Gender roles are delineated by models of behavior attributed to either males or females. Gender stereotypes that impact on social gender grouping, on the other hand, are ascertained by particular beliefs in relation to psychological attributes, mannerisms and appropriate behavior ascribed to femininity and masculinity.
Prince Behram and Princess Al-Datma represent stereotypical gender types symptomatic of society at that time; such gender stereotypes of the beautiful and strong but beguiling and cunning female, the love smitten male driven by the heart to outsmart and take what he wants, and the final shame and resignation of the female to step into her allotted role next to the man, are still evident in society today.
Princess Al-Datma possesses beauty and brains (portrayed as strength) but stereotypically she is portrayed as conceited in her beauty, believing no man a match for her unless he can defeat her in a duel. Her self-confidence leads her to believe she is undefeatable and thus able to remain in control of her own life and destiny but by stereotypically beguiling and belittling men and usurping their wealth; when she fears she is losing the battle she is purported as then defeating her male challenger by revealing her beauty and thus tricking him into defeat.
Such stereotypical attributes are very often placed on women today; when speaking about women who have perhaps attained some stature or position in society we hear or read statements that remark on the fact that she has both beauty and brains, as if to say this is not the norm and that a female can only possess one of these attributes. Stereotypically if she has brains she is then often considered as taking a masculine role and thus considered a lesbian or ‘ball-breaker’; if she has beauty she uses it to get what and where she wants in life. If a man marries a younger woman for example, the usual stereotypical backlash would be that she is taking him for his money and never that he is taking her for her youth and/or beauty.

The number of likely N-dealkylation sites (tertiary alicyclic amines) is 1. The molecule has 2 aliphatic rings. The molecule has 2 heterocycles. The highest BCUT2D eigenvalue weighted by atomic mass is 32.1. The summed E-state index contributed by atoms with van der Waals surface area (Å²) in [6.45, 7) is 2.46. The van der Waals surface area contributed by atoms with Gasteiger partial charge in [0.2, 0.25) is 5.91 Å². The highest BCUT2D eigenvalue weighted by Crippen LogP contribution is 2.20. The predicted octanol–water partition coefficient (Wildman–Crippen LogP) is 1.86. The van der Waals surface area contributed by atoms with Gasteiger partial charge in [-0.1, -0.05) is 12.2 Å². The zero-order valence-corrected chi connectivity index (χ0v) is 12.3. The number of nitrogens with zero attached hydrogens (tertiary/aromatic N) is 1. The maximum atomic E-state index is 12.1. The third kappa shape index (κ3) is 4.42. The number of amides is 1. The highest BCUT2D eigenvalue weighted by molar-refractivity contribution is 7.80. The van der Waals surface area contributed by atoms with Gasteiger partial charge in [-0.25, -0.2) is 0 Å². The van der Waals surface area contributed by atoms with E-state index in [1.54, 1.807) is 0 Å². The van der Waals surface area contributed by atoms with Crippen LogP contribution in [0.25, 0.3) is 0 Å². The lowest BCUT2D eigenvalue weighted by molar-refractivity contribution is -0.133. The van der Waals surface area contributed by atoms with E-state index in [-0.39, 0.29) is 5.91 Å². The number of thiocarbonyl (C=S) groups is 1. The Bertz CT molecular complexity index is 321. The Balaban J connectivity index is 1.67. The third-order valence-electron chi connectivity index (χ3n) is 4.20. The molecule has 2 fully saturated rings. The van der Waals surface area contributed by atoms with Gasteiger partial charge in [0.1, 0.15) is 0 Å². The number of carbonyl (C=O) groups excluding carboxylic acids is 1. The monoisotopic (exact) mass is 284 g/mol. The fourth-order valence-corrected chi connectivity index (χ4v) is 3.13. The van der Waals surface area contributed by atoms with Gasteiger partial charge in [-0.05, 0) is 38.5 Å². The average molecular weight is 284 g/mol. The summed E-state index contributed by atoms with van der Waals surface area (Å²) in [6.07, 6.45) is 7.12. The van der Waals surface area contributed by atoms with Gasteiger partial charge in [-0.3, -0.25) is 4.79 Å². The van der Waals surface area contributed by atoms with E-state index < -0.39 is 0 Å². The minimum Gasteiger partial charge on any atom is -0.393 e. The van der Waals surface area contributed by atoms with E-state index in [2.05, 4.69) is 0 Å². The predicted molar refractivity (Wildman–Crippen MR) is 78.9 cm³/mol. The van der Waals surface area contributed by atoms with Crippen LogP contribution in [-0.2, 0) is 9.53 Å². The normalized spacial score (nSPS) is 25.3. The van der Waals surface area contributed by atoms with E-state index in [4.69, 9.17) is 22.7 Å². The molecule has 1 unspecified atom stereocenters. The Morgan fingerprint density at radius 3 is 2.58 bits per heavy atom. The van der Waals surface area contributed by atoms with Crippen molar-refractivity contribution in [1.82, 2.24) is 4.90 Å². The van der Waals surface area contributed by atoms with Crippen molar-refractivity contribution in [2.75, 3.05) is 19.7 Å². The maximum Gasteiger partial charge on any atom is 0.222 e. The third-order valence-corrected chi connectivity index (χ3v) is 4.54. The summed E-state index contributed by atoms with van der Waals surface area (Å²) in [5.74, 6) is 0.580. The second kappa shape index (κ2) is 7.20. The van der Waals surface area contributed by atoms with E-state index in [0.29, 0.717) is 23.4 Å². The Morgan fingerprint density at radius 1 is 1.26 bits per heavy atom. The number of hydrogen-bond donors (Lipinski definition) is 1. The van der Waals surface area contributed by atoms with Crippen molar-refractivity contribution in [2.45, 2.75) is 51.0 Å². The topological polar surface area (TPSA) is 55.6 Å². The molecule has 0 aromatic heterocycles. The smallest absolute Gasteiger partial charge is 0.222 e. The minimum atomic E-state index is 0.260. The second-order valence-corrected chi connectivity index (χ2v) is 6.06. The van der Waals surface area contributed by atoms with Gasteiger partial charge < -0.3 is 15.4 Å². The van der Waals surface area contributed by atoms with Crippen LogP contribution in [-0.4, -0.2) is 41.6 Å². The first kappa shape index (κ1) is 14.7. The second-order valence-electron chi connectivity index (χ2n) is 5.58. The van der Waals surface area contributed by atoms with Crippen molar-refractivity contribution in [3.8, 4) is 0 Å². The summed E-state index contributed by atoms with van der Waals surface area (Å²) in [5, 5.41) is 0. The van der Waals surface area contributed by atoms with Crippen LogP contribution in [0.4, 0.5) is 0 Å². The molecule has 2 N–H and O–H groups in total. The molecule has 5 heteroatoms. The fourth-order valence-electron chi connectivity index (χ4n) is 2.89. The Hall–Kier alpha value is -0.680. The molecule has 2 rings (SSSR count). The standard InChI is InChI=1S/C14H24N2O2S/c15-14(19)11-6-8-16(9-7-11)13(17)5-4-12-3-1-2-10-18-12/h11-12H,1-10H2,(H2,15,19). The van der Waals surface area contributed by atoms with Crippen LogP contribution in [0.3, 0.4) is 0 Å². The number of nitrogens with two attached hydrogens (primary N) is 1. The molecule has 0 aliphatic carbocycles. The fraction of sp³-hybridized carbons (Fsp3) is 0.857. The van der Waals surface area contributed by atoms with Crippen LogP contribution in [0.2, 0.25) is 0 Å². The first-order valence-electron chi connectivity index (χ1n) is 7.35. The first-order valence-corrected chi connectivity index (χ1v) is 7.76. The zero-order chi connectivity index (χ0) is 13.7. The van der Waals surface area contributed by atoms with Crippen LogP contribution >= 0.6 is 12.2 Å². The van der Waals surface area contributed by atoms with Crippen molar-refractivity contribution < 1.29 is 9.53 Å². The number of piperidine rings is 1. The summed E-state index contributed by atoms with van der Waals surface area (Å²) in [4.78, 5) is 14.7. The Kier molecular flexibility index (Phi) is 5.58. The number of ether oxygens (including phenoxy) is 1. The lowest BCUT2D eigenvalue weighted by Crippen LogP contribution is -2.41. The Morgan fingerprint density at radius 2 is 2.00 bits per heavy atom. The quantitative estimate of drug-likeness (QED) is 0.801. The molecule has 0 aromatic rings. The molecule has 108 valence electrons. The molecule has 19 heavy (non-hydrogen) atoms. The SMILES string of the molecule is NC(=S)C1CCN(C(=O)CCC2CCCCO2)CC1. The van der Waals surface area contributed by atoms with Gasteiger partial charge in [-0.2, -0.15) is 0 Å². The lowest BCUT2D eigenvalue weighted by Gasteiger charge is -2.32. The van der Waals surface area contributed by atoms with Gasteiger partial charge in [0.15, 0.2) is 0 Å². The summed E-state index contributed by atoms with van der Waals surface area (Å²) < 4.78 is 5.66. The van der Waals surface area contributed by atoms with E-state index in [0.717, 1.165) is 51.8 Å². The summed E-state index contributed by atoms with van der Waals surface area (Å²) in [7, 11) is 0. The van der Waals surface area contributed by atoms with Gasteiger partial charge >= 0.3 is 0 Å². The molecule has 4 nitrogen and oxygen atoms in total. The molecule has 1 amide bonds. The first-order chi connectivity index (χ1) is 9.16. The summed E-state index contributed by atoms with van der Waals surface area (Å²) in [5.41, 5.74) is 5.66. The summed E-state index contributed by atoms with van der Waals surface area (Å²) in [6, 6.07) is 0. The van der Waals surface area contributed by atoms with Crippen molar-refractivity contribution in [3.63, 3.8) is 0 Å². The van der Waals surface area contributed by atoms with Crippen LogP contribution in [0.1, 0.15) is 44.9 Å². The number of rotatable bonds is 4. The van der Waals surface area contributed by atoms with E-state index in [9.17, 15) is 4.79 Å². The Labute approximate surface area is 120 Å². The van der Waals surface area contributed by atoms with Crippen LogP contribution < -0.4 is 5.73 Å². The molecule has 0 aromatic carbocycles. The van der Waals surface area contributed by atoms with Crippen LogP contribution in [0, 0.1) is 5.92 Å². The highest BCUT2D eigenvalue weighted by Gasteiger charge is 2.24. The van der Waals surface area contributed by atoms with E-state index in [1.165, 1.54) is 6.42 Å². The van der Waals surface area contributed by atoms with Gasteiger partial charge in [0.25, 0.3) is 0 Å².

Prince Behram, the rich, handsome and strong male is portrayed as the stereotypical male forsaken by female beauty and trickery, and so much in love unable to live without his Princess. He then develops a means of outsmarting his love by pretending to be something he is not and finally when presented with the opportunity he takes what he wants and rapes her.
The notion of the Prince not being able to give up and accept that love is lost is a stereotypical issue often raised today. In concerns of the heart men are often considered as weaker and less able to contend with a breakup and therefore in more need of a woman. The man unable to live without his woman stereotypically deceives her with lies and deceit and finally takes her by force in the belief or pretence that this is what she really wants.
Princess Al-Datma after having undergone the ordeal of rape feels shame and humiliation and rather than face the public she opts to go with the Prince to his land and leave all she loves behind. Although many women today make their own choices in life there remains the idea of a stereotypical woman who should, at whatever odds, stand by her man. This may mean giving up everything she holds important in life, including career, friends and family, to go with him to where his future lies – not hers.
Stereotypically, in today’s society, the reason many mistreated women stay with the man, is because in some way they like to be treated this way; in reality however, it is often because they are too afraid or ashamed to make the issue public, fearing unjust backlash, public slurring and legal retribution.
The gender stereotypes depicted by Prince Behram and Princess Al-Datma convey many of the stereotypical beliefs held today and what is apparent is that such gender stereotypes based on social beliefs and values of what characteristics are attributed to men and women are seemingly distorted and more detrimental than beneficial.